Lymphomas are aggressive tumors of the hematopoietic system that can also occur in the brain or spinal cord. The diagnosis is confirmed with the help of tissue sampling. Standard therapy consists of chemotherapy with radiation and depends on the exact diagnosis.

How common are lymphomas?

Generally, there are two types of lymphomas of the central nervous system (CNS):

  1. primary CNS lymphoma (PCNSL) which exclusively affects the brain, meninges, eyes or spinal cord.
  2. secondary CNS lymphoma which are metastases of lymphomas in other organs.

In secondary lymphoma, the affected person has a tumor of the hematopoietic organs that first affects various lymph nodes or the spleen and only metastasizes to the central nervous system in a second step.

PCNSL accounts for approximately 4% of primary tumors of the central nervous system. Patients aged 45 to 65 years are most frequently affected. In this age group, there has been a slight decrease in the last two decades. In contrast, older people are becoming increasingly affected.

In general, the frequency of lymphomas compared to other brain lesions has increased in recent decades. Most affected are patients with a compromised immune system whose life expectancy could be prolonged with the help of modern therapies. These include patients with immunosuppressive therapies for cancer, AIDS, and patients after organ transplantation.

Very few patients with systemic lymphoma disease (non-Hodgkin's lymphoma or NHL) have central nervous system involvement at the time of diagnosis. The exact incidence varies from 3–50% depending on the subtype of lymphoma.

What are the causes of lymphoma?

Lymphomas are tumors that arise from degenerated cells of the hematopoietic system. The causes for the development of a PCNSL are largely unknown. It is thought that the immune system plays an important role, as a PCNSL is not systemic. There is also a possible link with Epstein-Barr virus (EBV), although the virus is far from being identified in all PCNSL patients.

Immunodeficiency is considered the greatest risk factor for the development of a PCNSL. Patients develop such immunodeficiency, for example, in the course of immunosuppressive therapy after organ transplantation or after HIV infection. However, there are also congenital immunodeficiencies. Other diseases associated with PCNSL include lupus erythematosus, rheumatoid arthritis, and inflammatory diseases of the blood vessels (vasculitides).

In secondary CNS lymphomas, the cells enter the CNS by spreading through the bloodstream or by direct infiltration from adjacent bone marrow.

What symptoms does lymphoma cause?

Lymphomas of the central nervous system manifest themselves in most cases (> 50%) by non-specific symptoms such as mood and personality changes as well as signs of increased intracranial pressure such as headache, fatigue, nausea and vomiting. Furthermore, lymphoma is manifested by epileptic seizures in about 10% of patients. About one third of patients also experience focal symptoms such as hemiplegia and impairment of cranial nerve functions (double vision, taste and smell impairments).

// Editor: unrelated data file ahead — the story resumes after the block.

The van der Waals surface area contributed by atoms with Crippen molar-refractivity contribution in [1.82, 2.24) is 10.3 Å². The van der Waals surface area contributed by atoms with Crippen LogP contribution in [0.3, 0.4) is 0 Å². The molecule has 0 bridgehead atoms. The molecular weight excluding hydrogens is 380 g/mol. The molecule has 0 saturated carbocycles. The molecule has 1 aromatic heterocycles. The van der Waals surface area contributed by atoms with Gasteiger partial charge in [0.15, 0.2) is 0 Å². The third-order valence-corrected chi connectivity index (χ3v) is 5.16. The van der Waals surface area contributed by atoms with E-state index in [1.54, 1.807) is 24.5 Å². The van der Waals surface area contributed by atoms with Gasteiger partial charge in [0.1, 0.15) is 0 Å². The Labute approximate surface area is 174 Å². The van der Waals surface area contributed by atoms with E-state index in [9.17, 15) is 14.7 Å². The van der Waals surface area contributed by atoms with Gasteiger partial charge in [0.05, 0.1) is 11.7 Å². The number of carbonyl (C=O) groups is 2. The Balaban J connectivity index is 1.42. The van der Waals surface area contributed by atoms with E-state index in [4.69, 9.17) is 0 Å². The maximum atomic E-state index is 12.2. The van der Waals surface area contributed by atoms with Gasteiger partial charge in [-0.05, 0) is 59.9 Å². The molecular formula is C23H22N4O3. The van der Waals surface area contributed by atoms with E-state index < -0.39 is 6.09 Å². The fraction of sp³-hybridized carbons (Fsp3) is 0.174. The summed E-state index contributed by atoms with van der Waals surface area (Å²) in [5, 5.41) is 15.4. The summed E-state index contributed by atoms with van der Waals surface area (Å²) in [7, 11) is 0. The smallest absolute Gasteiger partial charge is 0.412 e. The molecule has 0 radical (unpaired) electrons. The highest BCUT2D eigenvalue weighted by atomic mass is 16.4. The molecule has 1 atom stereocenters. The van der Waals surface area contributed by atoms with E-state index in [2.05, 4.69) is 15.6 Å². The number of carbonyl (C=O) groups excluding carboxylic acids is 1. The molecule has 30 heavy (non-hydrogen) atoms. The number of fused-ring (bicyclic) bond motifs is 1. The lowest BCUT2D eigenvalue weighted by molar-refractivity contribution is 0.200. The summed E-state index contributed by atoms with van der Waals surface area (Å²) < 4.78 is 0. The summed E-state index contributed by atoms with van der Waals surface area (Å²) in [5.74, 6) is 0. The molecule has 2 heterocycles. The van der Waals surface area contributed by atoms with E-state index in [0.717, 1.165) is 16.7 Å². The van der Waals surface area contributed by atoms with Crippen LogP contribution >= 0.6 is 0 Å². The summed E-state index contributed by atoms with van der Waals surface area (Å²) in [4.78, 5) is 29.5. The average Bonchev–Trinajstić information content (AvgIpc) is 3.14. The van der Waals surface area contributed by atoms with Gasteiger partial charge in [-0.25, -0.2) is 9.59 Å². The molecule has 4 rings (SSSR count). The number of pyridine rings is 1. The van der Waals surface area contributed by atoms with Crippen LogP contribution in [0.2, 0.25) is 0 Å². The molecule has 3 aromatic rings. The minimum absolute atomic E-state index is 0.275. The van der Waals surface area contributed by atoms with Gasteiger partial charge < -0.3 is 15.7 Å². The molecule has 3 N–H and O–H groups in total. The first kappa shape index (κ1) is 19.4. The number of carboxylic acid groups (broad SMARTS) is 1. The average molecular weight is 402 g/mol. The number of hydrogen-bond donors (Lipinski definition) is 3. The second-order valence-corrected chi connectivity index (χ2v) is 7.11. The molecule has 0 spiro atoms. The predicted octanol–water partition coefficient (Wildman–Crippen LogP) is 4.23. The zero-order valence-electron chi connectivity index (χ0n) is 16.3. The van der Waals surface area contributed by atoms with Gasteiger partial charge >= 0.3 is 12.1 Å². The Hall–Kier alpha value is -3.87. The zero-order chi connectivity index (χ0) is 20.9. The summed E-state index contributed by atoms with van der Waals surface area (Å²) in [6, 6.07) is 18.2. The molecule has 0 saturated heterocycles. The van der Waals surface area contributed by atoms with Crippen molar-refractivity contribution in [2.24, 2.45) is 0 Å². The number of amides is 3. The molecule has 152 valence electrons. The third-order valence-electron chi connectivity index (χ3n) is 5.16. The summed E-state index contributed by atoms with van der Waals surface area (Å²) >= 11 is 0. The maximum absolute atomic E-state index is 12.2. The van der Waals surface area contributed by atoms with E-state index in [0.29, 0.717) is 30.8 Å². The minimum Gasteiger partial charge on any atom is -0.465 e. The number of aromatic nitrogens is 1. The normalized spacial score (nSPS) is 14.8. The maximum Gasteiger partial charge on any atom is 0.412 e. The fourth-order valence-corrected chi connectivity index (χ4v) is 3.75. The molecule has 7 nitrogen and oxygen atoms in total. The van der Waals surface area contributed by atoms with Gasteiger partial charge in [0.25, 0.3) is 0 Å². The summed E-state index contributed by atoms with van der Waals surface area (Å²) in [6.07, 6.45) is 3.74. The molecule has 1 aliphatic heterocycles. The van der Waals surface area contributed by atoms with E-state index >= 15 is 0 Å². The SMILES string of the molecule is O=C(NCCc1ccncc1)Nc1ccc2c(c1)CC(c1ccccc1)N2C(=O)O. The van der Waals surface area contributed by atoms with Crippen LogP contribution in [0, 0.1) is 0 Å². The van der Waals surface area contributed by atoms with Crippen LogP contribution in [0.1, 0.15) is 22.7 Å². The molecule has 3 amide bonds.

How is lymphoma diagnosed?

With the imaging methods of computed tomography (CT) and magnetic resonance imaging (MRI), lymphomas are often difficult to distinguish from other tumors of the nervous system. This is where modern neurosurgery can make an important contribution.


A tissue biopsy with subsequent histopathological examination is an essential step for definitive diagnosis and planning of further treatment. Discuss with our specialists which procedure is most likely to be suitable for you:

  • Stereotactic biopsy is an elegant, minimally invasive neurosurgical procedure for the gentle and millimeter-precise removal of brain tissue.
  • Alternatively, another image-guided, computer-assisted 3D navigation method can be used for millimeter-precise sampling with the so-called VarioGuide.
  • In the case of superficial involvement, a biopsy may also be taken under visual inspection during a small craniotomy (open biopsy).

Stereotactic biopsy offers one of the safest and most effective methods for diagnosing CNS lymphoma. As the most common complication of this procedure, cerebral hemorrhage may occur in rare cases (< 1%). With open biopsy, the complication rate for bleeding, infection, or the like is somewhat higher due to the increased invasiveness. In rare cases, the fine tissue examination after a biopsy does not lead to a conclusive result, which may result in a repeat biopsy.

Histopathological examination and molecular typing of the tumor tissue after a biopsy are performed in the Department of Neuropathology. They provide clarity about the exact diagnosis. Lymphoma can be clearly distinguished from other brain tumors in this way.

Systemic diagnostics

A complete diagnosis also includes a systemic tumor search. This involves a targeted search for tumors at typical sites of origin of lymphomas using CT. These include the lymph node stations in the neck, chest, groin and pelvis. In addition, an analysis of the cerebrospinal fluid (CSF) is performed.

How is lymphoma treated?

Unlike other tumors of the nervous system, lymphoma cannot be surgically removed, but must be treated by administering highly effective chemotherapeutic agents in combination with radiation therapy.

Why you should seek treatment at Inselspital

At the Neurocenter of Inselspital, the planning and implementation of optimal treatment is done by a multidisciplinary team of specialists in neurosurgery, neuroradiology, neuropathology, oncology and radiation oncology with experience in the diagnosis and treatment of this disease. This interdisciplinary team meets weekly as part of a lymphoma board and determines the best possible treatment strategy for each patient individually.

Further reading